Amanitins directly interact with the enzyme RNA polymerase II in eucaryotic cells and inhibit the transcription, causing a progressive decrease in mRNA, deficient protein synthesis, and cell death. For this reason, metabolically active tissues dependent on high rates of protein synthesis, such as the cells of the gastrointestinal tract, hepatocytes, and the proximal convoluted tubules of kidney, are disproportionately affected.

Among other potential toxic mechanisms, it has been proposed that alpha-amanitin acts in synergy with endogenous cytokines (e.g., tumor necrosis factor) and that this might cause cell damage through the induction of apoptosis [21].

3. Clinical Features and Diagnosis

The clinical picture due to Amanita phalloides poisoning can range from a mild subclinical presentation to a lethal fulminant course. As a result, not all patients with Amanita phalloides poisoning develop ALF and have a fatal outcome. The overall severity of the intoxication depends on the amount of toxin ingested and the time elapsed between ingestion and initiation of treatment.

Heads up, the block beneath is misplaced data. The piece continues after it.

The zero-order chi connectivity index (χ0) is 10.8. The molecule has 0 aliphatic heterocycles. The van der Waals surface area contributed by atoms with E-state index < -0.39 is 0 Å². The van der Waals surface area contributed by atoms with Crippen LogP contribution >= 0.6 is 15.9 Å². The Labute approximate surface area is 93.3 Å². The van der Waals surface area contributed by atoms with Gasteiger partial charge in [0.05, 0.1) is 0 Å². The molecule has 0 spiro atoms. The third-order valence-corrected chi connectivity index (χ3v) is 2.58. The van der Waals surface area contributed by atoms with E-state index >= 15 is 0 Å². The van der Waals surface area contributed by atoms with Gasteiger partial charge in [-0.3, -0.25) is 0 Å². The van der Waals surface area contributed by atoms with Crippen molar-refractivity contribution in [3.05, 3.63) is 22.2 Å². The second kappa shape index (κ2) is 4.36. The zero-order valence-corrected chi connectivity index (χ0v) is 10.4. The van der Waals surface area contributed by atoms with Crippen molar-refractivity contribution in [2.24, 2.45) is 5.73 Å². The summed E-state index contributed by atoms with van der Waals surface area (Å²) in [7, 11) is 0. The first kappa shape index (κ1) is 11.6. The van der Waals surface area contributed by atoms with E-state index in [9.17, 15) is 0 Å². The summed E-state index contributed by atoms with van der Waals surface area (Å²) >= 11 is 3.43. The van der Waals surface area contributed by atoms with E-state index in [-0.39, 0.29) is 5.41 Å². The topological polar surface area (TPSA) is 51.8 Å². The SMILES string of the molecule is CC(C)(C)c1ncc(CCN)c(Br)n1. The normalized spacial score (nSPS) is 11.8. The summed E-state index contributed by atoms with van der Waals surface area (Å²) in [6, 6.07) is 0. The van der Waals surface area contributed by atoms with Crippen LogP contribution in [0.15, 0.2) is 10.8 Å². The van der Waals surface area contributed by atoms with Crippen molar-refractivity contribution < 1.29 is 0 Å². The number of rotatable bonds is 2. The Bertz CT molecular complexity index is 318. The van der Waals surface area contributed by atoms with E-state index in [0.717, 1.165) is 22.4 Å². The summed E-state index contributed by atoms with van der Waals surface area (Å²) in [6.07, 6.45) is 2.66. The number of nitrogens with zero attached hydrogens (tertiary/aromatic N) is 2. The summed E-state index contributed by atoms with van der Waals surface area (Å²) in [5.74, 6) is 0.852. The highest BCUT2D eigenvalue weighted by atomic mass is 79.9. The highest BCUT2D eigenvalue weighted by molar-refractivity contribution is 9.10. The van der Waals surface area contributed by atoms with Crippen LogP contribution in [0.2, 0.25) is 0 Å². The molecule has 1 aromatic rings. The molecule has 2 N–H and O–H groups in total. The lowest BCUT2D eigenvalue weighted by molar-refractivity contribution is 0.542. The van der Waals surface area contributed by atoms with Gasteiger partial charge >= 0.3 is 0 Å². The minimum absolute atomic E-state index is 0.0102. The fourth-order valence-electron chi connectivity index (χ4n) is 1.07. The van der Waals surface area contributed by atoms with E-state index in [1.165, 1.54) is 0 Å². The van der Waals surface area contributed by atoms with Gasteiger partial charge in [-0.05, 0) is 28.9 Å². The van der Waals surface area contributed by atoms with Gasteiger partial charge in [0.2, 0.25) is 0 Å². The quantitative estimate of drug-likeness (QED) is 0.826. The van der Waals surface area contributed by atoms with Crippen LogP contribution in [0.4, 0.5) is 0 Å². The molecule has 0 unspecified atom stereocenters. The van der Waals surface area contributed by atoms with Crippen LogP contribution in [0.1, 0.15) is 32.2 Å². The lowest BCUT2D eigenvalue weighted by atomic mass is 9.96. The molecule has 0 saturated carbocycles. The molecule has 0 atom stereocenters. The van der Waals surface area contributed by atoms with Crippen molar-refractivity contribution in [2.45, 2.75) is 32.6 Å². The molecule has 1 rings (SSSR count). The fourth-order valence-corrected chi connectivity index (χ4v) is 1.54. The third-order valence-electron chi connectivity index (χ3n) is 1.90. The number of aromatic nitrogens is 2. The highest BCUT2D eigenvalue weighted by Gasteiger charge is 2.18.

The clinical picture of Amanita phalloides intoxication is classically divided into four consecutive phases (Table 1).

(1) Lag Phase. As the toxins are not irritating by themselves, the initial phase is characterized by the absence of any signs or symptoms. The incubation time goes from 6 to 40 hours with an average of about 10 hours. It is important for an early diagnosis to suspect amatoxin intoxication in any case of a relatively prolonged latency period between mushroom ingestion and onset of symptoms, since other toxic mushrooms that do not cause liver involvement usually induce gastrointestinal symptoms much earlier, 1-2 h after ingestion [1, 2, 4, 10, 21].